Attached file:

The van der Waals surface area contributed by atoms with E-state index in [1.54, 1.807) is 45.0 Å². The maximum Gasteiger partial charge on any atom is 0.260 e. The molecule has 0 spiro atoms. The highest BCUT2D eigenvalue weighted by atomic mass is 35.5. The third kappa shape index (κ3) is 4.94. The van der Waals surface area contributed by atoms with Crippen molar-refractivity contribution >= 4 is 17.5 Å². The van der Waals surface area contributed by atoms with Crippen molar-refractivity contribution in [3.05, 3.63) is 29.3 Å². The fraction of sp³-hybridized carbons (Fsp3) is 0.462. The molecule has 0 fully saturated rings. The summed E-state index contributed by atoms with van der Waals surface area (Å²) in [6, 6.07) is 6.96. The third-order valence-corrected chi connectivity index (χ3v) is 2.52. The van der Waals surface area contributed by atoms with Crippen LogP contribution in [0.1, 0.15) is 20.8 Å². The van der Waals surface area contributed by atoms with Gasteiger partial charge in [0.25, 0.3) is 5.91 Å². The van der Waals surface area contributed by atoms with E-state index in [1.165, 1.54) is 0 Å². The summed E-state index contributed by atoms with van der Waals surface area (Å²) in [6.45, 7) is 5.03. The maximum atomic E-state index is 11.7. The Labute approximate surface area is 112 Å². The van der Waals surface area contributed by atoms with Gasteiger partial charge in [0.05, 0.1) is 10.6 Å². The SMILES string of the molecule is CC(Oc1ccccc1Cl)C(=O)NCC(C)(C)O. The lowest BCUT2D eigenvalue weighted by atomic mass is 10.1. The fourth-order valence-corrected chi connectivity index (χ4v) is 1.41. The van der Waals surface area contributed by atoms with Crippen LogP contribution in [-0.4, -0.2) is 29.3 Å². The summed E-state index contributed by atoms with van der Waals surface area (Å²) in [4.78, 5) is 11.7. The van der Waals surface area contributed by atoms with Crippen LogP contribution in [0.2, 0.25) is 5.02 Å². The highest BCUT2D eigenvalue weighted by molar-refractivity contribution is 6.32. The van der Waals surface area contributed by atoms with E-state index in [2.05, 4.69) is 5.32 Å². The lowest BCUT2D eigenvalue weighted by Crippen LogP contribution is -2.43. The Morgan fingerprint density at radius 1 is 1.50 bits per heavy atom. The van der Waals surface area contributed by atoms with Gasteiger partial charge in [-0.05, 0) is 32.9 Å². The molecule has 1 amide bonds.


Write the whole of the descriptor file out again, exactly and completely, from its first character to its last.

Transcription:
The van der Waals surface area contributed by atoms with E-state index in [1.54, 1.807) is 45.0 Å². The maximum Gasteiger partial charge on any atom is 0.260 e. The molecule has 0 spiro atoms. The highest BCUT2D eigenvalue weighted by atomic mass is 35.5. The third kappa shape index (κ3) is 4.94. The van der Waals surface area contributed by atoms with Crippen molar-refractivity contribution >= 4 is 17.5 Å². The van der Waals surface area contributed by atoms with Crippen molar-refractivity contribution in [3.05, 3.63) is 29.3 Å². The fraction of sp³-hybridized carbons (Fsp3) is 0.462. The molecule has 0 fully saturated rings. The summed E-state index contributed by atoms with van der Waals surface area (Å²) in [6, 6.07) is 6.96. The third-order valence-corrected chi connectivity index (χ3v) is 2.52. The van der Waals surface area contributed by atoms with Crippen LogP contribution in [0.1, 0.15) is 20.8 Å². The van der Waals surface area contributed by atoms with Gasteiger partial charge in [0.25, 0.3) is 5.91 Å². The van der Waals surface area contributed by atoms with E-state index in [1.165, 1.54) is 0 Å². The summed E-state index contributed by atoms with van der Waals surface area (Å²) in [6.45, 7) is 5.03. The maximum atomic E-state index is 11.7. The Labute approximate surface area is 112 Å². The van der Waals surface area contributed by atoms with Gasteiger partial charge in [0.05, 0.1) is 10.6 Å². The SMILES string of the molecule is CC(Oc1ccccc1Cl)C(=O)NCC(C)(C)O. The lowest BCUT2D eigenvalue weighted by atomic mass is 10.1. The fourth-order valence-corrected chi connectivity index (χ4v) is 1.41. The van der Waals surface area contributed by atoms with Crippen LogP contribution in [-0.4, -0.2) is 29.3 Å². The summed E-state index contributed by atoms with van der Waals surface area (Å²) in [4.78, 5) is 11.7. The van der Waals surface area contributed by atoms with Crippen LogP contribution in [0.2, 0.25) is 5.02 Å². The highest BCUT2D eigenvalue weighted by molar-refractivity contribution is 6.32. The van der Waals surface area contributed by atoms with E-state index in [2.05, 4.69) is 5.32 Å². The lowest BCUT2D eigenvalue weighted by Crippen LogP contribution is -2.43. The Morgan fingerprint density at radius 1 is 1.50 bits per heavy atom. The van der Waals surface area contributed by atoms with Gasteiger partial charge in [-0.05, 0) is 32.9 Å². The molecule has 1 amide bonds.